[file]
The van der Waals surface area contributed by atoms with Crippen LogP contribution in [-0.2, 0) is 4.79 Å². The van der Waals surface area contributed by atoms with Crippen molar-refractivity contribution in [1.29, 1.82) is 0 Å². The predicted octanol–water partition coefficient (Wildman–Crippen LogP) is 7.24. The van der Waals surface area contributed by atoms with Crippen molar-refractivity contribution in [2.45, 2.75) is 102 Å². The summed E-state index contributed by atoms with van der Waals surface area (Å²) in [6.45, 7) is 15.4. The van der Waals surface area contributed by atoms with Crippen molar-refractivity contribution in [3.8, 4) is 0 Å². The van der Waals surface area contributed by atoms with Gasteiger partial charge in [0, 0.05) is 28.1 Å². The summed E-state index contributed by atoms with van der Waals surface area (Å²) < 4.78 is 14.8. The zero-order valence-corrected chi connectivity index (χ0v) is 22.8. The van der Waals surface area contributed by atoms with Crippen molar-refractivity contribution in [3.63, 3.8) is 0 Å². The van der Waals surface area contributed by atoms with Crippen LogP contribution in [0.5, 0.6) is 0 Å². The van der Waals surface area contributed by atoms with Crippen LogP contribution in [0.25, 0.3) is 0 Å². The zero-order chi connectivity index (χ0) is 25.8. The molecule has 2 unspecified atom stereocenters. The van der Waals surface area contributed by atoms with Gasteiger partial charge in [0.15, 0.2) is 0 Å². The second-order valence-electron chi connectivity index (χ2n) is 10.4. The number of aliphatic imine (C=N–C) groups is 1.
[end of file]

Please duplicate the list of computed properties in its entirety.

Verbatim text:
The van der Waals surface area contributed by atoms with Crippen LogP contribution in [-0.2, 0) is 4.79 Å². The van der Waals surface area contributed by atoms with Crippen molar-refractivity contribution in [1.29, 1.82) is 0 Å². The predicted octanol–water partition coefficient (Wildman–Crippen LogP) is 7.24. The van der Waals surface area contributed by atoms with Crippen molar-refractivity contribution in [2.45, 2.75) is 102 Å². The summed E-state index contributed by atoms with van der Waals surface area (Å²) in [6.45, 7) is 15.4. The van der Waals surface area contributed by atoms with Crippen molar-refractivity contribution in [3.8, 4) is 0 Å². The van der Waals surface area contributed by atoms with Gasteiger partial charge in [0, 0.05) is 28.1 Å². The summed E-state index contributed by atoms with van der Waals surface area (Å²) < 4.78 is 14.8. The zero-order valence-corrected chi connectivity index (χ0v) is 22.8. The van der Waals surface area contributed by atoms with Crippen molar-refractivity contribution in [3.63, 3.8) is 0 Å². The van der Waals surface area contributed by atoms with Crippen LogP contribution in [0.5, 0.6) is 0 Å². The van der Waals surface area contributed by atoms with Crippen LogP contribution in [0.25, 0.3) is 0 Å². The zero-order chi connectivity index (χ0) is 25.8. The molecule has 2 unspecified atom stereocenters. The van der Waals surface area contributed by atoms with Gasteiger partial charge in [0.15, 0.2) is 0 Å². The second-order valence-electron chi connectivity index (χ2n) is 10.4. The number of aliphatic imine (C=N–C) groups is 1.